Vanessa Quince came to Binghamton University thinking she wanted to become a doctor. Instead, she is a political science and Latin America and Caribbean Area Studies double major who is also one of a dozen American Political Science Association (APSA) Minority Fellows for 2012-13.
“I’m Haitian-American and I’ve always wanted to learn about the Caribbean,” Quince said. “That’s a part of who I am.”
Quince, a 22-year-old senior from Brooklyn, earned the APSA honor for her research on how tourism affects communities (“All Work and No Pay: The Effects of Tourism on Workers’ Rights”). It is the third year in a row that a member of the University’s Ronald E. McNair Postbaccalaureate Achievement Program has received an APSA fellowship. The 2012-13 fellows include two Binghamton University students – Quince and fellow senior Diane Wong.
“We know what each other has been going through,” Quince said. “We are happy for each other.
“I was excited not so much for the money, but because the APSA endorses your applications for graduate school,” Quince said of the fellowship. “I now have a greater chance of getting in somewhere.”
Quince learned of the fellowship opportunity last summer while attending the Ralph Bunche Summer Institute, a program at Duke University that simulates the graduate school experience for 20 students from across the country. The students produce research papers at the end of the program, with the top 10 going to the APSA National Conference.
Quince was selected to present her tourism research at the organization’s conference in Seattle. She used information from the World Tourism Organization to examine the years 2000-2010 in countries around the world.
“I feel like a lot of countries in the Caribbean are just known for their tourism,” she said. “A lot of literature is missing about how these communities are affected by tourism. It could be negative, such as increases in human trafficking, or positive. I learned in the Dominican Republic that a lot of resorts have contracts with people in the towns in which they will pay for education in return for workers taking part in the construction of the hotel industry.”
Quince credits David Cingranelli, political science professor, with much of her academic and research success.
“I don’t think I’d be here without him,” she said. “I took a regular class with him and he told me to apply to the McNair Scholars Program. As my mentor, he’s been very supportive. And he’s willing to learn things that I bring to the table.”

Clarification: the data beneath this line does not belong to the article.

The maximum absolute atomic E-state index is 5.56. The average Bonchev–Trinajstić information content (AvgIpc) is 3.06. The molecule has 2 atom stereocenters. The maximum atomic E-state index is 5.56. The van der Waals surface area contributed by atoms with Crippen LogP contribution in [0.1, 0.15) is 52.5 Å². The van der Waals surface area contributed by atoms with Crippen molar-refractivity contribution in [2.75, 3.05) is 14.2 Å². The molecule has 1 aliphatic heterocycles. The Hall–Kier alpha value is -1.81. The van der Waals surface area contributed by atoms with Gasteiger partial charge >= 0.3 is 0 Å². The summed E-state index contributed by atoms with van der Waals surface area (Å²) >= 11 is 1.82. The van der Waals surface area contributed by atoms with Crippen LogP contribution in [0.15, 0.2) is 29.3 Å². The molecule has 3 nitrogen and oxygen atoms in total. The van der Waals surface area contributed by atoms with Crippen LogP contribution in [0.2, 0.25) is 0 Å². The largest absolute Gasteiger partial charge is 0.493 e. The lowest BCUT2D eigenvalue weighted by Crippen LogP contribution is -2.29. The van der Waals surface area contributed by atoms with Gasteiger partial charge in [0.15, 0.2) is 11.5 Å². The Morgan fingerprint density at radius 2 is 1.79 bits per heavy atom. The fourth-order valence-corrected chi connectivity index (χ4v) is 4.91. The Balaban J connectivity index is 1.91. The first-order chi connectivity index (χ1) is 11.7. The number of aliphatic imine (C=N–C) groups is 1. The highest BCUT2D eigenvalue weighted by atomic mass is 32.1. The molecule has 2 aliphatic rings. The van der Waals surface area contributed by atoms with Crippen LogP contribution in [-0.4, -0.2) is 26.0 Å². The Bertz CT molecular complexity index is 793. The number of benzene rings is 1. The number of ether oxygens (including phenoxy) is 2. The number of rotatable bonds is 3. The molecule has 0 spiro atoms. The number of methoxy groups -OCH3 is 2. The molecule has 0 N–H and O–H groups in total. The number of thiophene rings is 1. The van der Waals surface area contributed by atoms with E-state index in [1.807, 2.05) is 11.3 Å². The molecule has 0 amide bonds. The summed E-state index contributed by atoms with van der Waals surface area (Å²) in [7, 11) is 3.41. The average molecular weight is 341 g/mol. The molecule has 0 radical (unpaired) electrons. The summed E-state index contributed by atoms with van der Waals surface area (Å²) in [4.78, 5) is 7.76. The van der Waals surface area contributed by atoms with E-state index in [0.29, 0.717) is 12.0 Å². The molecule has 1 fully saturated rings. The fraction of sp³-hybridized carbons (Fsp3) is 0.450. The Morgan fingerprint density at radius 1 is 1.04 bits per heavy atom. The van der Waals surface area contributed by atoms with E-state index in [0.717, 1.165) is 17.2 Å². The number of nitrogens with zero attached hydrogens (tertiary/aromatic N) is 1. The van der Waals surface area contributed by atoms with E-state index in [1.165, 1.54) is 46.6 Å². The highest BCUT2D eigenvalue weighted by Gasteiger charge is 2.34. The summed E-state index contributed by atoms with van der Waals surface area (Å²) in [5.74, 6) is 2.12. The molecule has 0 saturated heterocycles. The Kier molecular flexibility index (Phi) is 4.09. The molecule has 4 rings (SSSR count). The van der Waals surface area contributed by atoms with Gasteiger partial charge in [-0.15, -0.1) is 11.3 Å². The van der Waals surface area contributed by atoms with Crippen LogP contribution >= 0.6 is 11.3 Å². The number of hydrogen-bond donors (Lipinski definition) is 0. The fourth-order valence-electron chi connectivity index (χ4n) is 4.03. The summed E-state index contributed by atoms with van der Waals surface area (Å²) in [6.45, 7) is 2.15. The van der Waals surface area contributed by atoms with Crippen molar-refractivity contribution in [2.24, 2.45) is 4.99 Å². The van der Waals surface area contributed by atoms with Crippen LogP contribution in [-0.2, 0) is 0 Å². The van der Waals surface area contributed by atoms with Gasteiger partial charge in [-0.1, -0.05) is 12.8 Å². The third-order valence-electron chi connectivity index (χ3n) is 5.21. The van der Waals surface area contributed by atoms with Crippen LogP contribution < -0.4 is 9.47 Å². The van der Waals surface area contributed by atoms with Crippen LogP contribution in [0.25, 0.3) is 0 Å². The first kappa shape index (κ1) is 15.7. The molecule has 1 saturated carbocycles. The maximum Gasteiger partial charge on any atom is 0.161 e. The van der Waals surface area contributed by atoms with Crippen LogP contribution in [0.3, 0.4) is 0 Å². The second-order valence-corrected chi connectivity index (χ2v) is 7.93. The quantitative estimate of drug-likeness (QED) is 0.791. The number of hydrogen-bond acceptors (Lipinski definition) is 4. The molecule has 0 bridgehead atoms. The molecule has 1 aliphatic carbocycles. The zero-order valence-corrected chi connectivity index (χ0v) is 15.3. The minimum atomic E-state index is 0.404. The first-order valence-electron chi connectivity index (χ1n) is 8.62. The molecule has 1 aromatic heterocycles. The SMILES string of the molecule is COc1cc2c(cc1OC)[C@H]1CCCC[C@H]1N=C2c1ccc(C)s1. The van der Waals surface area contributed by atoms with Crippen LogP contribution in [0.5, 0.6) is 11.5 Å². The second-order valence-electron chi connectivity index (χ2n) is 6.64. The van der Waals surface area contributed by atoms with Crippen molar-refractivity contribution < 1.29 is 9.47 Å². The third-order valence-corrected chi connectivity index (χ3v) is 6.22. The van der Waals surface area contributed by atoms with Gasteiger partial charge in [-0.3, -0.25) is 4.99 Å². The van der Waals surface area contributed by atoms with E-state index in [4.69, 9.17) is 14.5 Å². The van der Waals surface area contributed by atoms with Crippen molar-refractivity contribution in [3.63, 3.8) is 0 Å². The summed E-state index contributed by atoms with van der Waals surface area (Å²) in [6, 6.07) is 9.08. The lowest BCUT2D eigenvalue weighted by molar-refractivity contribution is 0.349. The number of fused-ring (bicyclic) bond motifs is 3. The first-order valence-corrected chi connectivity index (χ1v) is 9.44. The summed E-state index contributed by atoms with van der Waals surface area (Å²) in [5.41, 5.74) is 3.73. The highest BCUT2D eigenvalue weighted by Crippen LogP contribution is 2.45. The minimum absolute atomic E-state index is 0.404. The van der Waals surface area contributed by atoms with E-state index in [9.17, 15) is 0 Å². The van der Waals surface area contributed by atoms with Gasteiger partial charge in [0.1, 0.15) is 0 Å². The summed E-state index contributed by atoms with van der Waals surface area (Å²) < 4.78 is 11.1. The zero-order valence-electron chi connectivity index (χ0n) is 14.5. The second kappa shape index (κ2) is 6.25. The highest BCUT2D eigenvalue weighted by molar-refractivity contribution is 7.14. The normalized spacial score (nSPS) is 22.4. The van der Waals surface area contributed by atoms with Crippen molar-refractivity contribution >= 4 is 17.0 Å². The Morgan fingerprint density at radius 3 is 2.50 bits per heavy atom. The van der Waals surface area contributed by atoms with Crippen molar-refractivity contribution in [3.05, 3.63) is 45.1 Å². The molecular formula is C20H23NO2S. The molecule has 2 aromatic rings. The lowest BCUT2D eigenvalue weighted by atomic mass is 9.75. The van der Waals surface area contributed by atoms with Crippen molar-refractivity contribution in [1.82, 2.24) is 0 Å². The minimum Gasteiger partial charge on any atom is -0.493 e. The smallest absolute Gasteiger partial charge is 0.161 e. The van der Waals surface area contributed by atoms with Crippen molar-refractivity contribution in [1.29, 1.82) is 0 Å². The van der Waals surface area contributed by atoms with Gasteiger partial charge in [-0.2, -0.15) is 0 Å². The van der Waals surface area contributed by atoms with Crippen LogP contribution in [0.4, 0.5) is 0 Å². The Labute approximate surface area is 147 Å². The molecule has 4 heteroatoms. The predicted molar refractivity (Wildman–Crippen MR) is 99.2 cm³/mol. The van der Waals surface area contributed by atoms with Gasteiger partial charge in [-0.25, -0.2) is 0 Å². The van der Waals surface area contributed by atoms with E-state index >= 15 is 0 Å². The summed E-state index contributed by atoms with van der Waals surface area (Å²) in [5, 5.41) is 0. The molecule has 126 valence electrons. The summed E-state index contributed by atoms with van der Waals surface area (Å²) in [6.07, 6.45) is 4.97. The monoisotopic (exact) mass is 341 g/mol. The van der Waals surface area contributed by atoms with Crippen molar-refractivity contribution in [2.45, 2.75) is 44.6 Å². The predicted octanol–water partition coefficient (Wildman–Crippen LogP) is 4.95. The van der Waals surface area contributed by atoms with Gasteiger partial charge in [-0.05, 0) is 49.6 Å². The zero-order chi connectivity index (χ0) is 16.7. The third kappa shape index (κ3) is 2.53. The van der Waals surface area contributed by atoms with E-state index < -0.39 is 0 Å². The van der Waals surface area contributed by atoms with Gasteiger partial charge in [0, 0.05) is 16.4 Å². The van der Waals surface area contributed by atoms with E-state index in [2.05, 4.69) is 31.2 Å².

Cingranelli said he expects “great things” from Quince in the future.
“She has sought out tough courses, including graduate courses in research methods, to prepare herself for future success as a professional political scientist,” he said. “In addition to her excellent academic record and extensive research experience, Vanessa also is a very nice person. She works well with her peers and she is respected by the faculty.”
Quince serves as vice president of the Haitian Student Association and assists with JUMP Nation’s “JUMP Weekend,” in which inner-city youth visit Binghamton University and are shown college life. It is important for Quince to be a role model for her fellow students and others, she said.
“I see the girls on the e-board as my sisters and a lot of them are younger,” she said. “I want them to know that you can be a well-rounded person and do what you like. I want them to be happy with what they do. Money shouldn’t be the motivation. You can do a little bit of everything at the end of the day.”
After graduate school, Quince said she would like to pursue a career in academia or government work, perhaps as an ambassador to a Caribbean country.
“I love finding out information,” she said. “I love knowledge. If my research can help people see the way tourism as a development mechanism can be improved, I’d love that, too.”
And Quince has one more love to share before graduating in May.
“I love Binghamton,” she said. “I think it’s a great school. Without Binghamton, I wouldn’t have the opportunities I’ve been offered. When I meet someone from Harvard or somewhere else at a conference, I’m proud to say that I’m from Binghamton University. I make sure everyone knows where it is.”